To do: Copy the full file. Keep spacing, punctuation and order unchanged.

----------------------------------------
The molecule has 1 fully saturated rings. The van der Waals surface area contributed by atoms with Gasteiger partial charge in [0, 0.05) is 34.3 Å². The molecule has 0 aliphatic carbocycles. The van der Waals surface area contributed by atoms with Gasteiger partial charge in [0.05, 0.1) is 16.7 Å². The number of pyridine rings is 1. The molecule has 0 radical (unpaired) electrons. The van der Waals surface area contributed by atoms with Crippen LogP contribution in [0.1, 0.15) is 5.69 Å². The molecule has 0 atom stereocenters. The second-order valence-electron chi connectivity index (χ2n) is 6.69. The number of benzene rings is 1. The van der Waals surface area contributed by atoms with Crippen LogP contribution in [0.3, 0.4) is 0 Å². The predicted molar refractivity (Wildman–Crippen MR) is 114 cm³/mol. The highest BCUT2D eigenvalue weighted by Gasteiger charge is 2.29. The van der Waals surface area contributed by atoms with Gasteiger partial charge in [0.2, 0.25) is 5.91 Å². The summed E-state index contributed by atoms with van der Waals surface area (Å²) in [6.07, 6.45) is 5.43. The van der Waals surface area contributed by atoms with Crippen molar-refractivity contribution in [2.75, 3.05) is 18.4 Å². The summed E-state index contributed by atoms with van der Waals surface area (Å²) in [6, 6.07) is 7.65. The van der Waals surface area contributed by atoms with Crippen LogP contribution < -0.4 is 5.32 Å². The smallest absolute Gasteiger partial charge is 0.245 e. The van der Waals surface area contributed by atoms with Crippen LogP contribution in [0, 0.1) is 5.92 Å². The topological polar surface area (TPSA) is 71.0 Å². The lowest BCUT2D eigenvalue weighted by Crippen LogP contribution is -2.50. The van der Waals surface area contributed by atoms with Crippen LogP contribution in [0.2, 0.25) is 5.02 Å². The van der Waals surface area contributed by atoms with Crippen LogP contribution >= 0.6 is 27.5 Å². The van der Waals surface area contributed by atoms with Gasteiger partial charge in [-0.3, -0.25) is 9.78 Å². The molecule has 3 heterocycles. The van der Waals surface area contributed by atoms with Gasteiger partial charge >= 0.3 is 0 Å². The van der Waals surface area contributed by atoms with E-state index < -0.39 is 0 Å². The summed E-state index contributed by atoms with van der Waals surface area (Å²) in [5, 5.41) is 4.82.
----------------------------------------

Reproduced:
The molecule has 1 fully saturated rings. The van der Waals surface area contributed by atoms with Gasteiger partial charge in [0, 0.05) is 34.3 Å². The molecule has 0 aliphatic carbocycles. The van der Waals surface area contributed by atoms with Gasteiger partial charge in [0.05, 0.1) is 16.7 Å². The number of pyridine rings is 1. The molecule has 0 radical (unpaired) electrons. The van der Waals surface area contributed by atoms with Crippen LogP contribution in [0.1, 0.15) is 5.69 Å². The molecule has 0 atom stereocenters. The second-order valence-electron chi connectivity index (χ2n) is 6.69. The number of benzene rings is 1. The van der Waals surface area contributed by atoms with Crippen LogP contribution in [0.3, 0.4) is 0 Å². The predicted molar refractivity (Wildman–Crippen MR) is 114 cm³/mol. The highest BCUT2D eigenvalue weighted by Gasteiger charge is 2.29. The van der Waals surface area contributed by atoms with Gasteiger partial charge in [0.2, 0.25) is 5.91 Å². The summed E-state index contributed by atoms with van der Waals surface area (Å²) in [6.07, 6.45) is 5.43. The van der Waals surface area contributed by atoms with Crippen molar-refractivity contribution in [2.75, 3.05) is 18.4 Å². The summed E-state index contributed by atoms with van der Waals surface area (Å²) in [6, 6.07) is 7.65. The van der Waals surface area contributed by atoms with Crippen LogP contribution < -0.4 is 5.32 Å². The smallest absolute Gasteiger partial charge is 0.245 e. The van der Waals surface area contributed by atoms with Crippen LogP contribution in [0, 0.1) is 5.92 Å². The topological polar surface area (TPSA) is 71.0 Å². The lowest BCUT2D eigenvalue weighted by Crippen LogP contribution is -2.50. The van der Waals surface area contributed by atoms with Crippen LogP contribution in [0.2, 0.25) is 5.02 Å². The van der Waals surface area contributed by atoms with Crippen LogP contribution >= 0.6 is 27.5 Å². The van der Waals surface area contributed by atoms with Gasteiger partial charge in [-0.3, -0.25) is 9.78 Å². The molecule has 3 heterocycles. The van der Waals surface area contributed by atoms with Gasteiger partial charge >= 0.3 is 0 Å². The van der Waals surface area contributed by atoms with E-state index < -0.39 is 0 Å². The summed E-state index contributed by atoms with van der Waals surface area (Å²) in [5, 5.41) is 4.82.